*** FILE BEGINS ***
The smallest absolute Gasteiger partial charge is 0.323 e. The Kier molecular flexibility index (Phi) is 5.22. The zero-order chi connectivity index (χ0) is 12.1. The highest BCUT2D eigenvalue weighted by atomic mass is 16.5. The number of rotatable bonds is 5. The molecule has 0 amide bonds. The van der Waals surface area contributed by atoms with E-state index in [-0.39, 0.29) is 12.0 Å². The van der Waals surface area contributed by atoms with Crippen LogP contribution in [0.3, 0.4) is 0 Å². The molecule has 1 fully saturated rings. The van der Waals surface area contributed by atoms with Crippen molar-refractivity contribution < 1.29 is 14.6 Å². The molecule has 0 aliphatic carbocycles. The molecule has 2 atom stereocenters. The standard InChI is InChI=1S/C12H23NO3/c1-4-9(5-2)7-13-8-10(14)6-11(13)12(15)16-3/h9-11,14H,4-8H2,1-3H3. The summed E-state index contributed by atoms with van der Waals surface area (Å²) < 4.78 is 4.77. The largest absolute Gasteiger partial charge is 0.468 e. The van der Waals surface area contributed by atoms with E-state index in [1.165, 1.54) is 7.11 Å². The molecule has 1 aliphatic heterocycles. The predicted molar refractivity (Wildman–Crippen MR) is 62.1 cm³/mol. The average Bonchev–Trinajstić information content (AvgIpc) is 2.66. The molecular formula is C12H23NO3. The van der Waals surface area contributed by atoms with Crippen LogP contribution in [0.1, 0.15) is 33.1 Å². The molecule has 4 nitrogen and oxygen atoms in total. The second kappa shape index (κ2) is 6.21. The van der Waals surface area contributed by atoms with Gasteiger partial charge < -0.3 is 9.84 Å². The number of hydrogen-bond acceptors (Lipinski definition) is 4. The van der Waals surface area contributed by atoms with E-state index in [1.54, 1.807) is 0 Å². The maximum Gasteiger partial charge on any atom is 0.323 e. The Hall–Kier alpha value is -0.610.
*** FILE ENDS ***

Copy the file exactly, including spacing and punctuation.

The smallest absolute Gasteiger partial charge is 0.323 e. The Kier molecular flexibility index (Phi) is 5.22. The zero-order chi connectivity index (χ0) is 12.1. The highest BCUT2D eigenvalue weighted by atomic mass is 16.5. The number of rotatable bonds is 5. The molecule has 0 amide bonds. The van der Waals surface area contributed by atoms with E-state index in [-0.39, 0.29) is 12.0 Å². The van der Waals surface area contributed by atoms with Crippen LogP contribution in [0.3, 0.4) is 0 Å². The molecule has 1 fully saturated rings. The van der Waals surface area contributed by atoms with Crippen molar-refractivity contribution < 1.29 is 14.6 Å². The molecule has 0 aliphatic carbocycles. The molecule has 2 atom stereocenters. The standard InChI is InChI=1S/C12H23NO3/c1-4-9(5-2)7-13-8-10(14)6-11(13)12(15)16-3/h9-11,14H,4-8H2,1-3H3. The summed E-state index contributed by atoms with van der Waals surface area (Å²) < 4.78 is 4.77. The largest absolute Gasteiger partial charge is 0.468 e. The van der Waals surface area contributed by atoms with E-state index in [1.165, 1.54) is 7.11 Å². The molecule has 1 aliphatic heterocycles. The predicted molar refractivity (Wildman–Crippen MR) is 62.1 cm³/mol. The average Bonchev–Trinajstić information content (AvgIpc) is 2.66. The molecular formula is C12H23NO3. The van der Waals surface area contributed by atoms with Crippen LogP contribution in [0.1, 0.15) is 33.1 Å². The molecule has 4 nitrogen and oxygen atoms in total. The second kappa shape index (κ2) is 6.21. The van der Waals surface area contributed by atoms with Gasteiger partial charge < -0.3 is 9.84 Å². The number of hydrogen-bond acceptors (Lipinski definition) is 4. The van der Waals surface area contributed by atoms with E-state index in [1.54, 1.807) is 0 Å². The maximum Gasteiger partial charge on any atom is 0.323 e. The Hall–Kier alpha value is -0.610.